Denver’s Archbishop Samuel Aquila said there are no active priests in Colorado under “active investigation.” Father Randy Dollins, who works under Aquila and also attended the news conference, told CPR News last September that there had been no new allegations of sexual abuse on a minor in Colorado since 2002.

Aquila acknowledged the process in the coming months will include “painful moments.”

“The damage inflicted upon young people and their families by sexual abuse especially when it’s committed by a trusted person like a priest is profound,” Aquila said. “We pray that this will at least begin the healing process. We also acknowledge that the bright light of transparency needs to shine on the church’s history related to child abuse.”

The investigation is paid for, in part, by the Denver Archdiocese and in part by a private fund of cash raised by former Attorney General Cynthia Coffman, who started this effort last year in wake of a sprawling investigation in 2018 by the Pennsylvania attorney general that found hundreds of priests were protected by church leaders over decades.

Aquila noted that the part of the investigation paid for by the church will not come from ministries or charities, but “reserves and assets.”

Weiser and Coffman both said they probed how they could conduct a Pennsylvania-style investigation into past clerical abuse in Colorado — and determined state’s jurisdictional laws does not give the authority to the attorney general to conduct a grand jury.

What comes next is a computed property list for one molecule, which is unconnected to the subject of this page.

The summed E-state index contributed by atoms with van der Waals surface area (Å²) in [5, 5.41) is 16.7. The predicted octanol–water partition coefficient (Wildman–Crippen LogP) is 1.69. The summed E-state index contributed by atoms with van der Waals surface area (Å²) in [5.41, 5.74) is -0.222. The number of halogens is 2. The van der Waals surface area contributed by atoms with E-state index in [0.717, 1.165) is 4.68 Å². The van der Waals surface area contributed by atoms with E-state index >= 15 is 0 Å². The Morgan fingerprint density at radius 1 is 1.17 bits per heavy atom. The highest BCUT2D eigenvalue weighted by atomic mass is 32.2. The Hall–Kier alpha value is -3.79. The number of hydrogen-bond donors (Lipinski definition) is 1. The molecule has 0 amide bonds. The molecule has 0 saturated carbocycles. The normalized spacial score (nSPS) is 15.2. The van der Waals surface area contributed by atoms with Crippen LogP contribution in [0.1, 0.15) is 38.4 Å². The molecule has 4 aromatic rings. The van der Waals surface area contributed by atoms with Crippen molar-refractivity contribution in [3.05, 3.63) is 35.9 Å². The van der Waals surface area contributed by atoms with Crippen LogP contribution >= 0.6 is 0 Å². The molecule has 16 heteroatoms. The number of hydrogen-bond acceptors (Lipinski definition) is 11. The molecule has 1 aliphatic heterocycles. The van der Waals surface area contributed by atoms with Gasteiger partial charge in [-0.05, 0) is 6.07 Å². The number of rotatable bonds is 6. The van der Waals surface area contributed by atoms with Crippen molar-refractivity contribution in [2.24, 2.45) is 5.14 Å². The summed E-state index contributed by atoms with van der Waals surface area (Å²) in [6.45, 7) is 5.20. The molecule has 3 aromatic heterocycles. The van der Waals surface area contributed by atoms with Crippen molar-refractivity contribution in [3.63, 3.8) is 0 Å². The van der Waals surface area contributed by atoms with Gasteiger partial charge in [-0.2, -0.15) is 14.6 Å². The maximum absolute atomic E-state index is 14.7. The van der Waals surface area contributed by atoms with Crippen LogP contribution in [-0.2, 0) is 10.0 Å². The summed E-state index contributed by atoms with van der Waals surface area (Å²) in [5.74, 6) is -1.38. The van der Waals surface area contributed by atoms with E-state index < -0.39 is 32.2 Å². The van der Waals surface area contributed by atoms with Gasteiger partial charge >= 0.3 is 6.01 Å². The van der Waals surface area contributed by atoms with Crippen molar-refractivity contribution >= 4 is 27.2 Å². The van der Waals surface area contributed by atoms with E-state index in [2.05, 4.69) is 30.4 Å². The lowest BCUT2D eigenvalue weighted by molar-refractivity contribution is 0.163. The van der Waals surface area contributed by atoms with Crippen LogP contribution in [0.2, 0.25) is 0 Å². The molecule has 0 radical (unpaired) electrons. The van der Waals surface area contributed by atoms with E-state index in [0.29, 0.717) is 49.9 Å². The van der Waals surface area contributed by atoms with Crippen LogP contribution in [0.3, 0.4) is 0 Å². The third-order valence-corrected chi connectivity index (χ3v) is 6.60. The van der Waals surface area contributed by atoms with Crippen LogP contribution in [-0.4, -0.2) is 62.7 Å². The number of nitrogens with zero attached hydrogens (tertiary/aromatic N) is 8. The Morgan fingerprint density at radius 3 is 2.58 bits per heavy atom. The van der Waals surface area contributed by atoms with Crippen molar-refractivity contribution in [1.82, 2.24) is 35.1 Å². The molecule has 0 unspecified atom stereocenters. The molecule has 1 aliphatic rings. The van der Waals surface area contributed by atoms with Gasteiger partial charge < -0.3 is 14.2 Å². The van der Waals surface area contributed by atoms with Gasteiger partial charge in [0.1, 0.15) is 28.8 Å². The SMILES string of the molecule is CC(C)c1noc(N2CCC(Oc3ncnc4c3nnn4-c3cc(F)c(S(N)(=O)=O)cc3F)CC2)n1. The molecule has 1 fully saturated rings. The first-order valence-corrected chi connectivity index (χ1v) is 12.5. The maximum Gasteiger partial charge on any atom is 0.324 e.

Coffman said she still felt a nagging obligation to protect Coloradans.

“My senior staff and I began examining alternatives for uncovering previously undisclosed abuse involving Catholic priests in our state,” Coffman said. “We worked with colleagues … across the country including Pennsylvania … to compare approaches.”

Weiser and Coffman also announced a compensation fund for people with credible claims of sexual abuse, with no time limit, funded by the dioceses. This fund will be administered by two experts in victim compensation, who also worked on the Aurora theater shooting. The church won’t have any say on who will get paid.

There will also be and a victims/survivors assistance program that will help people file paperwork for reparations and provide counseling.

That local church leaders stood next to the state’s top lawyer to announce this agreement provided an unprecedented moment in Colorado. By cooperating with Weiser, the church avoids subpoenas or even potential legislation to conduct an investigation — both approaches are ongoing in other states.

Asked what mechanism Weiser has if the church decides to not be forthcoming in Troyer’s investigation, he said transparency. Troyer will note incidences of non-cooperation in his public report.

“It will be called out in the report, thereby providing what I believe is a very powerful check and force for accountability,” Weiser said. “We have a process that we’ve now come to and I want to see us implement this process and in the end … we will see what there is to learn from it.”